Rick Perry will blanket the airwaves today with a series of media appearances and a speech on energy policy in Pittsburgh.

To call it a chance to recover what his campaign has lost would be fair. But it’s also fair to ask just how many chances he has left.

The media blitz is a rare thing in Perryworld, where the candidate has mostly been off-limits to the media and has avoided submitting to questions in general (even Fox News’ Sean Hannity has had a tough time landing an interview).

It’s clear that the campaign is trying new things and attempting to get its candidate out there in different — i.e. non-debate — settings. But does he still have a chance to make that comeback?

The consensus is largely yes, but that something needs to change.

“I don’t write Perry off yet, but they’re sure doing everything they can to screw up an opportunity that I believe they still have in the electorate this year,” said GOP strategist Mike Murphy.

The problem for Perry is that, in life and politics, first impressions are terrifically important. And Perry’s first (and second) impression on most people has been his subpar debate performances, in which the one major crux of his candidacy — his unfailing conservatism — was successfully called into question.

Those performances have registered with not just Washington opinion-makers, but also voters, who have dropped Perry quickly in the polls.

The NBC News-Wall Street Journal poll in June showed Perry’s favorable rating at 12 percent and his unfavorable rating at 15 percent. In the same poll released this week, his favorable rating rose to 19 percent, but his unfavorable rating was nearly twice that, at 36 percent.

That’s some serious early damage — especially when you consider that 22 percent of people say they feely strongly negative about the Texas governor.

The nature of the presidential nominating contest puts these debates long before the candidates begin honing their messages with ads blanketing the early states. And, while there is lots of time left, impressions can harden from these debates.

The Perry team’s early paid media offerings have been strong — particularly a web ad that ties Mitt Romney’s health care bill to President Obama’s — but he’s operating at a deficit, and needs to do something to suggest his campaign is going to recover sooner than later.

He’s failed to silence the critics of his debate performances with some continually rough performances. Today offers him a chance in a new forum. We’ll see if it can change anything.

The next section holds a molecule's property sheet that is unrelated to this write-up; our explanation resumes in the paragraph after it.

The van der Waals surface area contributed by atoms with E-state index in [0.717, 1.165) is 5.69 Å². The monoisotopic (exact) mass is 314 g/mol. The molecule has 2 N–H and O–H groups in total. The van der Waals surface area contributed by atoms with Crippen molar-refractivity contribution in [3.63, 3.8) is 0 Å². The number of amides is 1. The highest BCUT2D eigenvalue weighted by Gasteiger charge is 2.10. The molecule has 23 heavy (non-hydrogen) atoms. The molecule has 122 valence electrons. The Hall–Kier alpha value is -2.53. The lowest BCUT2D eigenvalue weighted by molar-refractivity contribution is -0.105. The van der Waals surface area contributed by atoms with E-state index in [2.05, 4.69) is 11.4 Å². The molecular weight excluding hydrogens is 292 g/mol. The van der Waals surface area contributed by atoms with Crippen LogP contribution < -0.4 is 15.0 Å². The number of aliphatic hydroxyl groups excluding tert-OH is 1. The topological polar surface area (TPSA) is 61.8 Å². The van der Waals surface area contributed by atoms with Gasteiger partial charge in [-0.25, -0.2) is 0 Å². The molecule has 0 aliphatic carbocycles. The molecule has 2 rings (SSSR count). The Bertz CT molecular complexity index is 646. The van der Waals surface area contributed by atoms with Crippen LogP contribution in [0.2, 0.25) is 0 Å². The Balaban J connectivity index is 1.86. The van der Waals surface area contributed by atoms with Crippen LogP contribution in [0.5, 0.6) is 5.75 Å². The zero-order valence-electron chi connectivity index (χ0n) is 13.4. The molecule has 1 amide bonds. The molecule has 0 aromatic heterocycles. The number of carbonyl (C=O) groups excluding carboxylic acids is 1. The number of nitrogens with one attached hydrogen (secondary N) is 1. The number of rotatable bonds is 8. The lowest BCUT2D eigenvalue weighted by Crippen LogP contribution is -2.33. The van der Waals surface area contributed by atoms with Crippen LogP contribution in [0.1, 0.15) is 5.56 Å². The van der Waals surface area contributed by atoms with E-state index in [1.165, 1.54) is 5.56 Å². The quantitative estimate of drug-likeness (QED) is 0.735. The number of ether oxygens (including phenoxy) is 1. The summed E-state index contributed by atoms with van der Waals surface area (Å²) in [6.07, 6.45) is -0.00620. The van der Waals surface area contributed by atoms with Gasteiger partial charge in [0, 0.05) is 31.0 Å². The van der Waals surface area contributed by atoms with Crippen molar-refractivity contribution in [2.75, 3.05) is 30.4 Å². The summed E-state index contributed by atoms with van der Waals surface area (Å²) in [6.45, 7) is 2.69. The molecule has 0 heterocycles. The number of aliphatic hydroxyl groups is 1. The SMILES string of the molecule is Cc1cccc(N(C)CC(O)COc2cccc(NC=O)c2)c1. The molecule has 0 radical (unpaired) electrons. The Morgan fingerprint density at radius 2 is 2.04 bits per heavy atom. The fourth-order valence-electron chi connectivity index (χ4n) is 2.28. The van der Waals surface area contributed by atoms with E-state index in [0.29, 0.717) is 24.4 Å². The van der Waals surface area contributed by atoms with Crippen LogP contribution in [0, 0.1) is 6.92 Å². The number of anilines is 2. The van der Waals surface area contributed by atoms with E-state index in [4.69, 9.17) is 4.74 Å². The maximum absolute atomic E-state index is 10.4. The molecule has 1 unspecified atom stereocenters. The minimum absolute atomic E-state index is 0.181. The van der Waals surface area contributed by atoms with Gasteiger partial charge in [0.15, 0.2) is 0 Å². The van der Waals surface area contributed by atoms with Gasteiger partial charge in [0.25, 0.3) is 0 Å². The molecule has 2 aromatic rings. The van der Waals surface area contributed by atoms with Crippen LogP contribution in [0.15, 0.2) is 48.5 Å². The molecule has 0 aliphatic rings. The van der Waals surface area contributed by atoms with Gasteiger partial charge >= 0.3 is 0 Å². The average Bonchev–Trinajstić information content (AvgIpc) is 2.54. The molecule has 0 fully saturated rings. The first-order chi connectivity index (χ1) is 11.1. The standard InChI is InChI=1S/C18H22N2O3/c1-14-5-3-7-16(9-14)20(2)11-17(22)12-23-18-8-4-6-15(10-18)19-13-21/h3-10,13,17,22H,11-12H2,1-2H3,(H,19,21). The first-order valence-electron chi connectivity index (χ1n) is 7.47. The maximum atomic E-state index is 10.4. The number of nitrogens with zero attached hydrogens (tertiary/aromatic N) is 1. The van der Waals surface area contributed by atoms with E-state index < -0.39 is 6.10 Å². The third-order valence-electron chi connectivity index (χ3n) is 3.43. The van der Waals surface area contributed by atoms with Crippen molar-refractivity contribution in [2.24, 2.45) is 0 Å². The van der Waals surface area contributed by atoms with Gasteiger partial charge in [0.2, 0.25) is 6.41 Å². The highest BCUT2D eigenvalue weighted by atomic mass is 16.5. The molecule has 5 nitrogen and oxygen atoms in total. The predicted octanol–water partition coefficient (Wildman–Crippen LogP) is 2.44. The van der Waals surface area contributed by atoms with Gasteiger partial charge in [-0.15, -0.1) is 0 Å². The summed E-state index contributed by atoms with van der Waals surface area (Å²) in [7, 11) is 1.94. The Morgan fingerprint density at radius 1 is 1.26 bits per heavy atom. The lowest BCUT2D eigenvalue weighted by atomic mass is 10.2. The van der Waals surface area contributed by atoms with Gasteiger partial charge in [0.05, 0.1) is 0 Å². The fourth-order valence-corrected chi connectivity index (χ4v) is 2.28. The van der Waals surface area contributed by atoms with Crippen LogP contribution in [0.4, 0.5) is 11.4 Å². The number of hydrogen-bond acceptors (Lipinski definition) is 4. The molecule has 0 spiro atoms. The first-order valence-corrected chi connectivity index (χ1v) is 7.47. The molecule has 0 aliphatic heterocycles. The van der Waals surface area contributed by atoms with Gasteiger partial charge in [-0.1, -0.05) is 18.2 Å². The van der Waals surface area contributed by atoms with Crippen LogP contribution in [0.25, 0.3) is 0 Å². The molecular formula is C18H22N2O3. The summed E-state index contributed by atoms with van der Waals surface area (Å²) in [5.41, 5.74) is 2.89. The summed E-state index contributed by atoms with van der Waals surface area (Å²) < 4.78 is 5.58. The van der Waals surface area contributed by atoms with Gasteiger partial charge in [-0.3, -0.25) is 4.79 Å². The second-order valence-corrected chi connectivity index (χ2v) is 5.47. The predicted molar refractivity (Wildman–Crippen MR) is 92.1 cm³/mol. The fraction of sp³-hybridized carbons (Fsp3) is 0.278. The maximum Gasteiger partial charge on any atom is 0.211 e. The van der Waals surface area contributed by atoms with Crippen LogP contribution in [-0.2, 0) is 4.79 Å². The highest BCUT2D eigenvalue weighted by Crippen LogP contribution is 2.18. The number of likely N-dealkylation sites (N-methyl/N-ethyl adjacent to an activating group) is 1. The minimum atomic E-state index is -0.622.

Barbour touts Cain: Herman Cain would “sweep the South” if he was the Republican presidential nominee, former Mississippi governor Haley Barbour told raido host Laura Ingraham on Thursday.

The former Godfather’s Pizza CEO, Barbour said, is a “straight-talking person ... who calls it like he sees them.” He added that if the election was today, his wife would vote for Cain.

High praise. Of course, the South is not the most competitive territory in a general election.

Potential boycott of Nevada: New Hampshire Secretary of State Bill Gardner has some allies in his effort to push Nevada’s caucuses back a few days to make room in January for New Hampshire.

We wrote late Wednesday about how Gardner wants Nevada to move its caucuses from Jan. 14 to Jan. 17 or later, to allow New Hampshire to compy with state law and set its primary at least a week before Nevada, on Jan. 10.

At least four GOP presidential candidates — former Utah governor Jon Huntsman, Rep. Michele Bachmann, former senator Rick Santorum and former House speaker Newt Gingrich — have now said that they will boycott Nevada if it doesn’t move.

Romney’s campaign is making no such commitment, and is joined by Perry and Rep. Ron Paul in that regard. No word yet from Cain.

This should come as no surprise. Essentially, the four candidates threatening a boycott have not put forward much effort in Nevada and have much more at stake in New Hampshire, while the three candidates who have shown some strength in Nevada are resisting .

Given the fact that Romney won Nevada with more than 50 percent of the vote in 2008, though, we may have a pretty sleepy contest there anyways.


Gallup shows a generic Republican now leads Obama 46 percent to 38 percent.

Ron Paul goes after Iowa’s social conservative vote with an ad about his personal experience with abortion.

Former senator Norm Coleman (R-Minn.) launches a super PAC.

Transportation Secretary Ray LaHood — a former GOP congressman from Illinois — says he is done with elective office.

Rep. Paul Ryan (R-Wis.) praises Cain’s 9-9-9 plan. And Cain likes Ryan as a potential vice presidential pick.

Anita Perry, meanwhile, isn’t a fan of 9-9-9.

Haley Barbour sounds skeptical on Romneycare.

Former Rep. Mike Conaway (R-Texas) chief of staff Richard Hudson (R) will run against Rep. Larry Kissell (D-N.C.).

An update on Senate and House fundraising numbers includes strong quarters from Sens. Claire McCaskill (D-Mo.) and Jon Tester (D-Mont.).

Cain says his campaign is debt-free, for what it’s worth.

New York state Assemblyman Hakeem Jeffries files to run in a primary against Rep. Ed Towns (D-N.Y.).


Twilight of the wise men” — Jacob Heilbrunn, Foreign Policy

Senate Republicans offer jobs package” — David A. Fahrenthold, Washington Post

Evangelical pastors divided ahead of 2012 caucuses” — Thomas Beaumont, AP

GOP isn’t sold on Romney, seeking other options” — Jennifer Agiesta, AP